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Numbers May Not Be the Answer

What to ask clients who want to change their financial behaviors

Do you have clients who want to change their behaviors related to money? Here are seven
questions to ask before jumping into the numbers and looking for logical ways to solve their

  1. Have you faced this same financial challenge before? This could be anything such as: bankruptcy, being in debt from the holidays, losing opportunities because of waiting too long to act and being taken advantage of financially in a relationship.
  2. Do you feel like gremlins enter your brain and take it over causing you to spend or make financial decisions you later regret?
  3. Does it feel like, as hard as you try, you end up in the same spot, regardless of how much money you have?
  4. Do you know what you need to do to spend less, save more, invest or get organized, but it’s hard to take the first step and follow through?
  5. Is it a struggle to appreciate and spend the money you have? That may mean you can’t use it to bring joy or benefit to yourself or others.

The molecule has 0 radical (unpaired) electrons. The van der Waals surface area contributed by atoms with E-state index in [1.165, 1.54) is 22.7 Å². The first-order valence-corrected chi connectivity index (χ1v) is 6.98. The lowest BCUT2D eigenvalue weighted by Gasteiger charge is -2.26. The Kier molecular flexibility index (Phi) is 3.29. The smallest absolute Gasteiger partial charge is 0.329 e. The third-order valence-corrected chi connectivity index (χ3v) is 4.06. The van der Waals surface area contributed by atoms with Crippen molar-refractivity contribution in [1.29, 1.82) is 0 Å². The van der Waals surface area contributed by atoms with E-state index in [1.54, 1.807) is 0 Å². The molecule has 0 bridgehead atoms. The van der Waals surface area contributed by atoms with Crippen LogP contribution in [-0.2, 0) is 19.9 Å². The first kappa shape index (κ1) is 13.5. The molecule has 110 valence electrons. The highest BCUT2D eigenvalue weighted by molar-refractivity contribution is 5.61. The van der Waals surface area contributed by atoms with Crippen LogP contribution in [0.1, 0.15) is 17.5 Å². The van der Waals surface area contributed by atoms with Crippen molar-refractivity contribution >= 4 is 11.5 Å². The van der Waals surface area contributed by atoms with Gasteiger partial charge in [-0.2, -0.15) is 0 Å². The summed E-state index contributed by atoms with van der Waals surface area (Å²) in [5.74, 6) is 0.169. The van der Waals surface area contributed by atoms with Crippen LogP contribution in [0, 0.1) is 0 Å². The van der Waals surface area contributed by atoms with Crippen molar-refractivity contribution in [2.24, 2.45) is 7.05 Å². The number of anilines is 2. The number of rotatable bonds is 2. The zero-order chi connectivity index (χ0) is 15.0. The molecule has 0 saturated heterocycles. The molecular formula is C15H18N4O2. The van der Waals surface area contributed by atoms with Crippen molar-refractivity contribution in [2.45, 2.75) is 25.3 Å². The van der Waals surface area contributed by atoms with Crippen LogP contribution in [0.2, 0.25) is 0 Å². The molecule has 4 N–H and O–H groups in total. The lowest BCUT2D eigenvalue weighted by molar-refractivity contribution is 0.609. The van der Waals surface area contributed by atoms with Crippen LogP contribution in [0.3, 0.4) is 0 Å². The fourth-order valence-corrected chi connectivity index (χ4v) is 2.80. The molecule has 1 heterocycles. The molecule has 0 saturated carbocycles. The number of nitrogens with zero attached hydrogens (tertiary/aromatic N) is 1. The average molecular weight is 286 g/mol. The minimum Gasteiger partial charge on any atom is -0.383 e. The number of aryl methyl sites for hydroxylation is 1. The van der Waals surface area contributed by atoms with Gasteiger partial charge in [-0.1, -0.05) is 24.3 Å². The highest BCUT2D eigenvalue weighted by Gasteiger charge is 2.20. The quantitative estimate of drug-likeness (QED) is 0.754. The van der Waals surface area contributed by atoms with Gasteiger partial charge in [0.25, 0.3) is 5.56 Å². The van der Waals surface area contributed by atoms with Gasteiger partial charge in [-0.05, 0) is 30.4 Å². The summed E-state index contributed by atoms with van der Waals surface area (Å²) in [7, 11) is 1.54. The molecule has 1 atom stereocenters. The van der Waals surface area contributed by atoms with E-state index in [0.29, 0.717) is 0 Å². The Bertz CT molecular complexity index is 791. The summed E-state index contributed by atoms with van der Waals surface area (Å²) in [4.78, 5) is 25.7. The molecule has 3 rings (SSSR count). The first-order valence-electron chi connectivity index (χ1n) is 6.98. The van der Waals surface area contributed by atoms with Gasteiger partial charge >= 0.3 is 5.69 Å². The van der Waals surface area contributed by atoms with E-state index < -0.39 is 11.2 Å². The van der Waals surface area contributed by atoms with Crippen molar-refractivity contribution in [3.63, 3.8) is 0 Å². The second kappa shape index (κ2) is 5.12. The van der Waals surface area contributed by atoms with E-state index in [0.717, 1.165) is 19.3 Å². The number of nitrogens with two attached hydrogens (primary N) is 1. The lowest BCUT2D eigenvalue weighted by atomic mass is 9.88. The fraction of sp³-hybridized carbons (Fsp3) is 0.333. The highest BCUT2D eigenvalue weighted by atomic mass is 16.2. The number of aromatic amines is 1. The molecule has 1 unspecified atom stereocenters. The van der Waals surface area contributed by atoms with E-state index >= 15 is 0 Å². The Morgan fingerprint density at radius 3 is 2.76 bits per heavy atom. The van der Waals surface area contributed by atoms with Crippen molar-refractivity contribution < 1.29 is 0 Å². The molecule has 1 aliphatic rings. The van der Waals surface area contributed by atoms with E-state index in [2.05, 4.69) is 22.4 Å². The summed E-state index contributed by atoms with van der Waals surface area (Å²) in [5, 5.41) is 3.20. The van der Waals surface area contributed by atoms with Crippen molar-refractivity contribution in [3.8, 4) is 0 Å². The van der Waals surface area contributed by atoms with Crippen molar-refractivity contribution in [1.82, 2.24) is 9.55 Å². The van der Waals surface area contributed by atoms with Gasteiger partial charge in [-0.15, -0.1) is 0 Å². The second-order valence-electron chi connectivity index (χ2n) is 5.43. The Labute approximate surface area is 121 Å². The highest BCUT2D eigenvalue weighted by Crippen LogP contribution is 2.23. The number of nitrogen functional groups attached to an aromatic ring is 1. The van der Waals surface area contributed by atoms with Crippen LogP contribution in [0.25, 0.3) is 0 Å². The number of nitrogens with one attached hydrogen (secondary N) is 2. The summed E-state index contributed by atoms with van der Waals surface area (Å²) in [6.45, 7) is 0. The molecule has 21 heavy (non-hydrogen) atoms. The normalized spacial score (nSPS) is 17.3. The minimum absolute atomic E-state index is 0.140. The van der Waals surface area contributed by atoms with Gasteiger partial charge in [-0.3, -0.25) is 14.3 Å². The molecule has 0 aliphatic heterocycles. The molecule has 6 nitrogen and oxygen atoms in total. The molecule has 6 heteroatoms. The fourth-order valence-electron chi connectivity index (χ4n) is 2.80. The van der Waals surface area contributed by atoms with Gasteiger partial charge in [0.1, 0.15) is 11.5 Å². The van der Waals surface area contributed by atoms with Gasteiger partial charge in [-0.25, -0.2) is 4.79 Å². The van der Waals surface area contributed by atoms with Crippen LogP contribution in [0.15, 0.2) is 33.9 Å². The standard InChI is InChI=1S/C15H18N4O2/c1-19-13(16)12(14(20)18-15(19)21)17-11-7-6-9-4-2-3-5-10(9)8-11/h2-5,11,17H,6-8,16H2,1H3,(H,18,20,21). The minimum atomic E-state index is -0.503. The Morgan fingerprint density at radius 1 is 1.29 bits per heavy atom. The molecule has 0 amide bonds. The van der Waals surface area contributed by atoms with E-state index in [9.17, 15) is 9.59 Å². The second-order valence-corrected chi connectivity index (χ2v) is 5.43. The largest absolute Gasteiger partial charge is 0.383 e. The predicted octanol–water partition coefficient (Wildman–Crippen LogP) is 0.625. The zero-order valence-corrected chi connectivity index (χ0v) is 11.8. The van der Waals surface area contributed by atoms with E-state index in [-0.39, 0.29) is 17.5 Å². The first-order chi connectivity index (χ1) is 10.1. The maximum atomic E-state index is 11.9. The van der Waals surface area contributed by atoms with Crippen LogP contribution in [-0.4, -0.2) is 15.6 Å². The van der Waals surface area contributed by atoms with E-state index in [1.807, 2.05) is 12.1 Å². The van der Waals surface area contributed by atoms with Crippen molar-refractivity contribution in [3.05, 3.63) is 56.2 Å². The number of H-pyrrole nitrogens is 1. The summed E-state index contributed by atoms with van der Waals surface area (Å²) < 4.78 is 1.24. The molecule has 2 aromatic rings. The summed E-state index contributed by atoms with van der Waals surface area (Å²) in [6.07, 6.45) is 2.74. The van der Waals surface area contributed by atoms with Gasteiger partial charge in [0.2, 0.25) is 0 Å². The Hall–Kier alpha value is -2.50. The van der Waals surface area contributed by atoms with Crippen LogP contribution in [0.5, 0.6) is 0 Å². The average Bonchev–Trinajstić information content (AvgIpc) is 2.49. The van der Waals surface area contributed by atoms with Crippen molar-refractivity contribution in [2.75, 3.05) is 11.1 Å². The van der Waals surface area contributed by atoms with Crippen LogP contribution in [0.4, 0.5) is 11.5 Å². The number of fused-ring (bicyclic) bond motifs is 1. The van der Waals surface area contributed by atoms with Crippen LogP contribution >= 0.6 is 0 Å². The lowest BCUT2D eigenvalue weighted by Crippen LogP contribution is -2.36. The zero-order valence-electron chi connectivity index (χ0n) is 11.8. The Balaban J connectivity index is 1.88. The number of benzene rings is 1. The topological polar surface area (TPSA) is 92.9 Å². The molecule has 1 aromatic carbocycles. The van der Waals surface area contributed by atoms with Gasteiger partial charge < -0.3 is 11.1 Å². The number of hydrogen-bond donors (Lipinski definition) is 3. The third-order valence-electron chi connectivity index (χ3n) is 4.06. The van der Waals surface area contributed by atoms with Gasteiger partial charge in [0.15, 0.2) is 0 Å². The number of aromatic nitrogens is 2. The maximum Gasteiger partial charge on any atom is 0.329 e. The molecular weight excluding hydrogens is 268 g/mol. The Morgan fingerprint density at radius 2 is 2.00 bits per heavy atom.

6. Are there people or circumstances in your life that hold you back from earning more or reaching your goals?
  7. Does the thought of being financially secure or even wealthy have a downside for you?

If a client answers YES to any of these questions, it’s likely that a budget or financial plan and good intentions alone will not lead to success….something else is going on to sabotage their efforts.

Often this is at a subconscious level and clients don’t see the connection between some experience or message in their past and their behavior. If your expertise is financial knowledge, there’s no need to feel you must also be a therapist and connect those dots. However, if you really want to serve your client well, approach them with curiosity about their life and be prepared to be able to refer your client to programs or professionals that can help when necessary. You may also benefit from working in collaboration with counselors in non-profits, on campus or with clinicians in private practice.

Although many people have a problematic relationship with money, most of your clients will be just fine. However, if taking this extra step helps even just one or two clients, it would be worth the extra effort and could be life-changing for them.

Syble Solomon
Creator of Money Habitudes®